’Inspirational’ whale watch pioneer leaves lasting legacy
HERVEY Bay's whale watching community is in mourning after the loss of one its pioneers and guiding lights.
News of the death of industry founder Brian Perry spread through the tight-knit community after Brian died overnight.
Brian, who was 72, operated Hervey Bay whale watching vessels with his wife Jill for more than 30 years.
He had been battling health issues since selling the business and retiring in 2019.
Those who owe their livelihood to his sense of innovation paid tribute to the man they described as a legend and a character.
Brian and his wife Jill transitioned from a charter fishing business to a whale watching operation that would transform Hervey Bay's tourism industry.
Bobbie Hayter from Spirit of Hervey Bay said it was Brian who told her father, Glen Dorn, there was an opportunity to be part of the new industry 32 years ago.
"He was instrumental in us coming up here," she said.
Bobbie said her father was saddened to learn of Brian's passing, with the two remaining close friends over the decades.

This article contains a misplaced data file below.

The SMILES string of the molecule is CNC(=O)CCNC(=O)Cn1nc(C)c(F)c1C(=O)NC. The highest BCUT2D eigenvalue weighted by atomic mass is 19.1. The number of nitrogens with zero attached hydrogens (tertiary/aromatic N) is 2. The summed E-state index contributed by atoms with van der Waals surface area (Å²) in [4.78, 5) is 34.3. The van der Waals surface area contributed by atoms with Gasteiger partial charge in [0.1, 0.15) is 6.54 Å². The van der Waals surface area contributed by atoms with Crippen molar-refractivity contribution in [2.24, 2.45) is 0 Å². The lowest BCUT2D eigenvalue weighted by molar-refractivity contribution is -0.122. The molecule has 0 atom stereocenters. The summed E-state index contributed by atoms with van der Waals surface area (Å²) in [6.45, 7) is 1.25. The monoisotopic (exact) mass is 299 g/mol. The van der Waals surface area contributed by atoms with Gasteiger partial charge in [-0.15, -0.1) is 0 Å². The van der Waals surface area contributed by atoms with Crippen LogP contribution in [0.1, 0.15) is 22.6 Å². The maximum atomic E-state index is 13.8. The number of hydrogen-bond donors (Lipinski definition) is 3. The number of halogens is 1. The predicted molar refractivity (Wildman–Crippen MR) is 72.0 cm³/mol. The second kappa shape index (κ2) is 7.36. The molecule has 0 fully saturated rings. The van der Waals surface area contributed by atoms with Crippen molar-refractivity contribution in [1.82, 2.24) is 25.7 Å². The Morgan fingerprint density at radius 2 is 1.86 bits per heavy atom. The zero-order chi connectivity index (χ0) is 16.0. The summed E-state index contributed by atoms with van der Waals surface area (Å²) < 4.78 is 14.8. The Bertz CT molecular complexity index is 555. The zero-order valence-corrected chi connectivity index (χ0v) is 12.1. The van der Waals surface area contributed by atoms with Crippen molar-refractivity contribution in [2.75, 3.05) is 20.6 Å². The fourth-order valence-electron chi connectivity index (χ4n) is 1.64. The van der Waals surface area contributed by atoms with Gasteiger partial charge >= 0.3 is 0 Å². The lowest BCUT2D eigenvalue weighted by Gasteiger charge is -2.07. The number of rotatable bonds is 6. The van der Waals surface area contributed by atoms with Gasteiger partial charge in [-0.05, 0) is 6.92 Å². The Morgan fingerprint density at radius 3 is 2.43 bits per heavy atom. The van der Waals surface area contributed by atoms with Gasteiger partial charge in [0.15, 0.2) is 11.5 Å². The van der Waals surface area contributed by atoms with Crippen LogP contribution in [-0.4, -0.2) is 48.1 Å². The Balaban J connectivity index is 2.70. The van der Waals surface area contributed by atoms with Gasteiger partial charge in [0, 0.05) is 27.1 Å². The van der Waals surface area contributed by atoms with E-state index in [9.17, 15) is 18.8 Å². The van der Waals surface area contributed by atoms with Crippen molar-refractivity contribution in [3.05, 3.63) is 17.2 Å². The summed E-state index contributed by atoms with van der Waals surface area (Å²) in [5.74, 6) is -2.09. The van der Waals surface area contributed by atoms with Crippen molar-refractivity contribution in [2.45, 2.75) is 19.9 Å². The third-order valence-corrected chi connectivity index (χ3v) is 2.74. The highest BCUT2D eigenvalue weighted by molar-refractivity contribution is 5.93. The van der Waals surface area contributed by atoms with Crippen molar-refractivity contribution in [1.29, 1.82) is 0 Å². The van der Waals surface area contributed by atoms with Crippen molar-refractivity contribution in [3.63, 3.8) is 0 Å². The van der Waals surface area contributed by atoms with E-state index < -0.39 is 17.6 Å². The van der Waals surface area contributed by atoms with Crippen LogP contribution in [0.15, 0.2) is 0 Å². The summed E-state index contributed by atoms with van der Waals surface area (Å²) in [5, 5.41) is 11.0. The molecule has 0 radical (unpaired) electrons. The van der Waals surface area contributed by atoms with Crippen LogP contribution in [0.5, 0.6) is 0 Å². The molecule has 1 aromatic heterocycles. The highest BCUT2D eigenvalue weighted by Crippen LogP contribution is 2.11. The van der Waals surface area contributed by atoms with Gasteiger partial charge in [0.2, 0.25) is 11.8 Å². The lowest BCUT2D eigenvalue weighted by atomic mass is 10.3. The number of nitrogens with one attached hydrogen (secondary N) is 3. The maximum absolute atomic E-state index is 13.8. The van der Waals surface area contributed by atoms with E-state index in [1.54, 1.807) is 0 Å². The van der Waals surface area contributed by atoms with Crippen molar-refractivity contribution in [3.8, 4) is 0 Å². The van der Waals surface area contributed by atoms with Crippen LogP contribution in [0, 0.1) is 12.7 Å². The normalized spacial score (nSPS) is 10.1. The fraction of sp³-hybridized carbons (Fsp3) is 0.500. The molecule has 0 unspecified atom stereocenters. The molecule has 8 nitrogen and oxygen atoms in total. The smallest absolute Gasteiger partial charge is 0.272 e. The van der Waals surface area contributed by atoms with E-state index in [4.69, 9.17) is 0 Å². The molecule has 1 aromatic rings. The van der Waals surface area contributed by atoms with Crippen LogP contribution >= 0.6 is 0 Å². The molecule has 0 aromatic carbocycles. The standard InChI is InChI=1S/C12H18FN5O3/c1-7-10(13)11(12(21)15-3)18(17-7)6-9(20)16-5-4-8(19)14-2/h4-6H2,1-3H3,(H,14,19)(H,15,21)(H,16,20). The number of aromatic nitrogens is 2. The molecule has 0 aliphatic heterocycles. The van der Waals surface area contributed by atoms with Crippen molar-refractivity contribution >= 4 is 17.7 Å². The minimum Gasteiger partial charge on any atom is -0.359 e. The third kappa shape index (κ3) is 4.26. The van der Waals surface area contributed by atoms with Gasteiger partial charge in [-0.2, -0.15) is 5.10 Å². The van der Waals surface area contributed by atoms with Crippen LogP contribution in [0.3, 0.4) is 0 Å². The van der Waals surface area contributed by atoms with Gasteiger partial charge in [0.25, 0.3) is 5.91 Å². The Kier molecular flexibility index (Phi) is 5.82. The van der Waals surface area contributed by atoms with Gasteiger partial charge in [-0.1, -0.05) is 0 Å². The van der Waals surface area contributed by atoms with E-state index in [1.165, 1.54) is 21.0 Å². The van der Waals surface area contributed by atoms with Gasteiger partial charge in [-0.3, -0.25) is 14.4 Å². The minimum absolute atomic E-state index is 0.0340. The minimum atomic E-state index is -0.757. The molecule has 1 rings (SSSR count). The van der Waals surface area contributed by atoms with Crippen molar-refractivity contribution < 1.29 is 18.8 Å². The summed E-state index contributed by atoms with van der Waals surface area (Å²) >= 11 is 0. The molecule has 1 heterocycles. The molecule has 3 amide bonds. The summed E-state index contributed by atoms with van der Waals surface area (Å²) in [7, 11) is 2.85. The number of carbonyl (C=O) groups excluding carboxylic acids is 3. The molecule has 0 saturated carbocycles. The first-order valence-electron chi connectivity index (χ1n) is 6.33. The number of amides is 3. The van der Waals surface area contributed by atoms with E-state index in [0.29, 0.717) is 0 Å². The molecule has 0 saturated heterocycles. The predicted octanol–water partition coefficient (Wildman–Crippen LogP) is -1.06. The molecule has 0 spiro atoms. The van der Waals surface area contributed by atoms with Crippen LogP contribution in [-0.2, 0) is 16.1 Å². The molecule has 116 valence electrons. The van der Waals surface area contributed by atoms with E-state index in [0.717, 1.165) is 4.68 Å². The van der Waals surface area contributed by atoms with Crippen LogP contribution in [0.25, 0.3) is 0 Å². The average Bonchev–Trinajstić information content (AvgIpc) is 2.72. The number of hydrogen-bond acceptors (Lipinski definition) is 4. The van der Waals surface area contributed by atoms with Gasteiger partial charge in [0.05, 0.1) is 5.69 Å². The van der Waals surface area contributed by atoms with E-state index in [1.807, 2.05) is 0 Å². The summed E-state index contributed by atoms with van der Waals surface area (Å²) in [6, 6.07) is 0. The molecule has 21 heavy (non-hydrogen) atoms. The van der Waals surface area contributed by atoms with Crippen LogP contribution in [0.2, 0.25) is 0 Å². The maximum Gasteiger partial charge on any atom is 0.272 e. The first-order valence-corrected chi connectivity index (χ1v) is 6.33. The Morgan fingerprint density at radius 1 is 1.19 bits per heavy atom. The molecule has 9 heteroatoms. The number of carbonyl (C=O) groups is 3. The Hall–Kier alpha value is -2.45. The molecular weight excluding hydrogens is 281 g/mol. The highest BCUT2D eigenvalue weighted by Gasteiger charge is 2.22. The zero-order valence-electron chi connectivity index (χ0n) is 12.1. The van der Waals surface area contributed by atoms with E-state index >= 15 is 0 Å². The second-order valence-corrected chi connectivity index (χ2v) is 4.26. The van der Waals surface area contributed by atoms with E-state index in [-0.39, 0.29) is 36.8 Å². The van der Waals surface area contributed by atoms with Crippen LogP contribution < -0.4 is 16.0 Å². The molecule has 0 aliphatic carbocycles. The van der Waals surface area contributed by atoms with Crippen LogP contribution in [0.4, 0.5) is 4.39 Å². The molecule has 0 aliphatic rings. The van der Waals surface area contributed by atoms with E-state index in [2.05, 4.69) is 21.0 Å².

"They've been great mates over the years, they've been through a lot together," Bobbie said.
Peter Lynch from Blue Dolphin Marine Tours said it was sad to hear of Brian's passing.
"My prayers go out to Jill and their daughter, Sarah," he said.
"It's sad to see the loss of someone whose original concept had a far reaching and positive impact on the region."
Sue Reid from Freedom Fishing Hervey Bay said Brian had offered guidance and direction over the years.
"He was a character at the marina and he will be missed," she said.
Fraser Coast Mayor George Seymour was saddened to hear of Brian's passing.
"He was a whale watching pioneer. He started eco-tourism in Queensland and has a huge legacy," Cr Seymour said.
"He raised awareness about whale conservation.
"Whale watching is a life changing experience for people."
Cr Seymour said Brian had been an inspiration to many.